MAINE TRIVIA:  A STORYTELLER’S
USEFUL GUIDE TO USELESS INFORMATION

By John McDonald
Islandport Press, 2012
143 pages, $16.95
ISBN 978-1-934031-73-5
 
How many Mainers know which bug is really the official state insect? Or why Mainers wanted to fight Great Britain in 1839? Or what is Maine’s most lucrative springtime industry?

Well, curious folks who are fascinated by useless information will find John McDonald’s newest book, MAINE TRIVIA, to be just the cure for insomnia, with the bonus that it “will also make you appear smarter than you really are.”

McDonald is a well-known Maine storyteller and humorist, and author of several books, including A MOOSE AND A LOBSTER WALK INTO A BAR… He lives in Otisfield, writes newspaper columns and has a weekend radio show on WGAN.

A Maine trivia book is not a new idea. Other authors have knocked out such classics as MAINE 101 by Nancy Griffin, IT HAPPENED IN MAINE by Gail Parker, and even STRANGE MAINE by Michelle Souliere. McDonald, however, adds much more humor and some terrific stories to his book, making it the best of the bunch so far.

His funny factoids are arranged in a simple question-answer format and cover history, politics, sports, arts, literature, nature and places, as well as wild card and bonus questions.  Stories include how to cleverly tell someone that their cat has died, about a frisky train conductor and an errant piece of luggage, how Cherryfield voters solved a thorny election day problem, and about the deputy sheriff and the seat-belt scofflaw.

Learn, too, what Maine road was originally called the “King’s Highway,” how many Mud Ponds there are in Maine, what Ed Muskie’s middle name was, and which notable person suggested the state motto:  “Cold, but damp!”  McDonalds offers some stumpers, too, like why didn’t the Vikings tell anybody they had found Maine? And, how many organized political parties does Maine have?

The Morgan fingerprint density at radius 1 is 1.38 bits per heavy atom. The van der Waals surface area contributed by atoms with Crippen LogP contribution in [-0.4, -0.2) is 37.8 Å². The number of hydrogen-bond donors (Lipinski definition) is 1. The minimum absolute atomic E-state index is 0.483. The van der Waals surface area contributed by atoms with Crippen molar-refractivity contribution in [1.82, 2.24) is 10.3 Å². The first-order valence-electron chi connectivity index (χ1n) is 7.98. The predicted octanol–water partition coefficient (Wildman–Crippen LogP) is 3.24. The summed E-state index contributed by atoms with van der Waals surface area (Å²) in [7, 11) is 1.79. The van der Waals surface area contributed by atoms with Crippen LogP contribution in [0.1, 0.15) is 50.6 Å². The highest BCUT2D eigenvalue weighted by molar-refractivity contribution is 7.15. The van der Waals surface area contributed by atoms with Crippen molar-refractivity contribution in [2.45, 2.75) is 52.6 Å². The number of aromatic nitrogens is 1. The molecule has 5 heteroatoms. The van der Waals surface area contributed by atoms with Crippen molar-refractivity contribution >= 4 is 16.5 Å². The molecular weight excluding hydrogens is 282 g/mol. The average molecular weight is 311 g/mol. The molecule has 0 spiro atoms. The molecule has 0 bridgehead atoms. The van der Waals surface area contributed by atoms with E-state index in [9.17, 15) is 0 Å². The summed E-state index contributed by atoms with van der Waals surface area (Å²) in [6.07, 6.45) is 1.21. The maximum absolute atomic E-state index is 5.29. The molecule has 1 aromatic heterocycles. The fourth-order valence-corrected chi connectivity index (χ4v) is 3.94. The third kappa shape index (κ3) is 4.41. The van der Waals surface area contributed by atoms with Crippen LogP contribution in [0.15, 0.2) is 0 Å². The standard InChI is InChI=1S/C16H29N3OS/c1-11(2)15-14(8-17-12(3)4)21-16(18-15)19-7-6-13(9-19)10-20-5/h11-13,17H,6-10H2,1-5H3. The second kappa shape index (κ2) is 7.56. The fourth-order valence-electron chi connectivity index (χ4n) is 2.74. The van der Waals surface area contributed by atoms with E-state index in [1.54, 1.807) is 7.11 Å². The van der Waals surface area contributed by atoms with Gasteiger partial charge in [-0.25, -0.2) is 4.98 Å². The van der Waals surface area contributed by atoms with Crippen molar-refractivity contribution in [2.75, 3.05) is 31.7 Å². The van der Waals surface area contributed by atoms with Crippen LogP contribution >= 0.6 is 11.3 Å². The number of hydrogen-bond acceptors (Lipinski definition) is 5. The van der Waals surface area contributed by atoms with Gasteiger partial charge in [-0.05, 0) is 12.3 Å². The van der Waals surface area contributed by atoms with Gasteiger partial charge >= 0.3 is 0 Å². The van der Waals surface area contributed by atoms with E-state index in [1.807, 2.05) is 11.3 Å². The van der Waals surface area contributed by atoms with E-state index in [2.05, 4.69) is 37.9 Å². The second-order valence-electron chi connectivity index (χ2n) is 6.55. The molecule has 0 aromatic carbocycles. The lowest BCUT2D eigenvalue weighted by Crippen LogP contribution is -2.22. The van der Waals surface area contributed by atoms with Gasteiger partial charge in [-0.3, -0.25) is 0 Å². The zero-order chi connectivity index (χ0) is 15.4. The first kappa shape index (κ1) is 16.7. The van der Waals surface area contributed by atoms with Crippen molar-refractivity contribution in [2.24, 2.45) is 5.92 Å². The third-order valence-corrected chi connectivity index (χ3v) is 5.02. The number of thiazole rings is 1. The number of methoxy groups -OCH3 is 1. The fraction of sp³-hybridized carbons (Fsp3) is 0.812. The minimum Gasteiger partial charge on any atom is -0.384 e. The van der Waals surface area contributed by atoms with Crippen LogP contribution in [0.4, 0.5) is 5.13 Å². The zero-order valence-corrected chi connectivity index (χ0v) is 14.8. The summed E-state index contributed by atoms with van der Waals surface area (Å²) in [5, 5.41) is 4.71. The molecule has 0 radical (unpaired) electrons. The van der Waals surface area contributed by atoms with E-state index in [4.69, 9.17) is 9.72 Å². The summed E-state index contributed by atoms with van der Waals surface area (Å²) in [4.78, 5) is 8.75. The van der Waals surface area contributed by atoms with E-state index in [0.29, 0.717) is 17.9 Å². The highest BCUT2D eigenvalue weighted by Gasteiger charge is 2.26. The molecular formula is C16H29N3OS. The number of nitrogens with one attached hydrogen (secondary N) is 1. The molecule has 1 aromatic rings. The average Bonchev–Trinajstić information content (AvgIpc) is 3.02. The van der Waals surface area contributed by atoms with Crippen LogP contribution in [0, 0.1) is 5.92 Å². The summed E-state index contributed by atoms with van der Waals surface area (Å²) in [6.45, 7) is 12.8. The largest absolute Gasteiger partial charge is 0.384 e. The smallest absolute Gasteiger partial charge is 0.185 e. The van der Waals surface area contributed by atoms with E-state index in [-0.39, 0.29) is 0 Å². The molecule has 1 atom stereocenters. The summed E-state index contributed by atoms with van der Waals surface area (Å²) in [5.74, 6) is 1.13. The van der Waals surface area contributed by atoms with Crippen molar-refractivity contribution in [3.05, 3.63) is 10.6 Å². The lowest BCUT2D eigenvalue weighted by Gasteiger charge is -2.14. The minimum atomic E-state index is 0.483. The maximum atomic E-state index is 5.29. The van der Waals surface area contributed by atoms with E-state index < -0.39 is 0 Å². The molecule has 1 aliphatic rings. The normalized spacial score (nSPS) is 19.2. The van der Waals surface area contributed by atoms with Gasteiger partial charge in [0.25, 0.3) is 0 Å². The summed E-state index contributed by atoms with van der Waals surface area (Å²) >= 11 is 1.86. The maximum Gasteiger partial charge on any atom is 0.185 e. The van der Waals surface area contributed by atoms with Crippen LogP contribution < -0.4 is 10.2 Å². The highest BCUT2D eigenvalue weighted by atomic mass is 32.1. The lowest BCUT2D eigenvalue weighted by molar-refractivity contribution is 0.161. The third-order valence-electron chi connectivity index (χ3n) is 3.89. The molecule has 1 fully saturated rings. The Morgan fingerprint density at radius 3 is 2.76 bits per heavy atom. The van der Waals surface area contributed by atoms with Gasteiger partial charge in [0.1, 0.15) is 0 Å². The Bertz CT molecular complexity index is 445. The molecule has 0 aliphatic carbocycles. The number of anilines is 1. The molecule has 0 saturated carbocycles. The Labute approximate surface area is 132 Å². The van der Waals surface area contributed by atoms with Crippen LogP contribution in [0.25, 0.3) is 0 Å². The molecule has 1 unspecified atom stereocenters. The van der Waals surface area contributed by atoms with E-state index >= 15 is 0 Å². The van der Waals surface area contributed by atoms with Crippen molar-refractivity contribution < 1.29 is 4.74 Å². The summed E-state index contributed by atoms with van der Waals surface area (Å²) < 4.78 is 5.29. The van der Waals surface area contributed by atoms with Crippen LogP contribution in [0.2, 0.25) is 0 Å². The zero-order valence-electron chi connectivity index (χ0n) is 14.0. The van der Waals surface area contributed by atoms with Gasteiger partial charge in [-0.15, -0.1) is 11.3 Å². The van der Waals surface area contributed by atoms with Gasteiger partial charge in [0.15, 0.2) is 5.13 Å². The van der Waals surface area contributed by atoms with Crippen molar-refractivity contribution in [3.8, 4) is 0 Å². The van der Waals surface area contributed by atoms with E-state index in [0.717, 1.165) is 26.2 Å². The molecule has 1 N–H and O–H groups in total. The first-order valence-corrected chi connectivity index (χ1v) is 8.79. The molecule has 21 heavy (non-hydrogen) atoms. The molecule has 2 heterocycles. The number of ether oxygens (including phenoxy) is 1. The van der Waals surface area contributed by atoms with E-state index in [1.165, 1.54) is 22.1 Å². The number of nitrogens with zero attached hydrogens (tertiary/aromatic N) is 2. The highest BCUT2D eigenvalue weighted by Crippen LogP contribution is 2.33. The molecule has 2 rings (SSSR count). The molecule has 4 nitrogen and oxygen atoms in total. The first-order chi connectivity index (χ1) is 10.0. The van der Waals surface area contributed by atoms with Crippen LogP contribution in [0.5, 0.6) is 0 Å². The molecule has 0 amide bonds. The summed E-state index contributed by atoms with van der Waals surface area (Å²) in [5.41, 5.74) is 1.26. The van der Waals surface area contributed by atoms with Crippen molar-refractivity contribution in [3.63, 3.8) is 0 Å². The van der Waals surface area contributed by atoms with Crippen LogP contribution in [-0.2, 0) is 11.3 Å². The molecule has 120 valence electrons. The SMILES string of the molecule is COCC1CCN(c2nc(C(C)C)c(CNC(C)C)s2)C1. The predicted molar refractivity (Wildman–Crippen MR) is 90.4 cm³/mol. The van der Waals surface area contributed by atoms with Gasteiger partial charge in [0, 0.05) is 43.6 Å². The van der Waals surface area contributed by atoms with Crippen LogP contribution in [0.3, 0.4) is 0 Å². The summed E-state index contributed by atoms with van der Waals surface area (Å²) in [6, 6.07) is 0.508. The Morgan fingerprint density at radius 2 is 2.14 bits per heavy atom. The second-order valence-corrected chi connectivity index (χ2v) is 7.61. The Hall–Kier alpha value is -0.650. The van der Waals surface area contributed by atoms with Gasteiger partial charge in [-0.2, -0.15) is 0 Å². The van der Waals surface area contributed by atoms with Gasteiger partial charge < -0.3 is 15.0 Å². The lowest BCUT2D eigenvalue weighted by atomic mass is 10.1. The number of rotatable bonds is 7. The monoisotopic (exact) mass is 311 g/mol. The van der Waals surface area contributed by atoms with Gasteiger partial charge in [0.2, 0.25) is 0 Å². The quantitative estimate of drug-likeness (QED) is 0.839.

MATINICUS:  AN ISLAND MYSTERY
By Darcy Scott
Turtle Pond Press, 2012
264 pages, $14.95
ISBN 978-1-936447-23-7
 
If the residents of the island of Matinicus ever wanted a book that would surely discourage tourist visitors, this is it. MATINICUS is the first book in an island mystery trilogy by Darcy Scott, a creepy tale that paints an ugly and unwelcoming picture of Matinicus and its fiercely independent and clannish community.

Scott lives on her sailboat in Kittery, is an experienced mariner and a very talented writer. She also has a keen sense of humor, a knack for carefully woven plots and a gift for creating vividly colorful, convincing characters.

In 2005, college professor and botanist Gil Hodges comes to Matinicus for the summer to study trees and orchids, and soon finds himself deep into two mysteries — one from 1829, the other right now. Gil is a boozer and a shameless philanderer, a conqueror of coeds, actually hiding out from a crazy ex-lover.

As an outsider, smooth-talking Gil is barely tolerated by the locals as he stumbles into an insular world of booze, drugs, a vicious lobster war, steamy and angry sex and then murder.  Between drinking bouts and acrobatic sex, Gil reads an 1829 diary that tells of a shipwreck, multiple murders, poisonings and madness. The ghostly feelings he gets would be enough to sober up anyone, but not Gil.

As one death follows another, each looks like an accident, but the locals don’t believe that. Suspicion, accusations and mistrust run rampant, but Gil finally makes a connection that links a suspect and motive together.  Too bad he probably won’t see the end of it.

Add an island full of hard-drinking, pot-smoking, fist-fighting lobstermen and sternmen, bitter family feuds, long-held grudges, simmering thoughts of revenge and mayhem, desperate teenage angst, an unhappy ghost and a vicious killer, and Scott has a tightly-wrapped, exciting and suspenseful hit.

— Bill Bushnell lives and writes in Harpswell.

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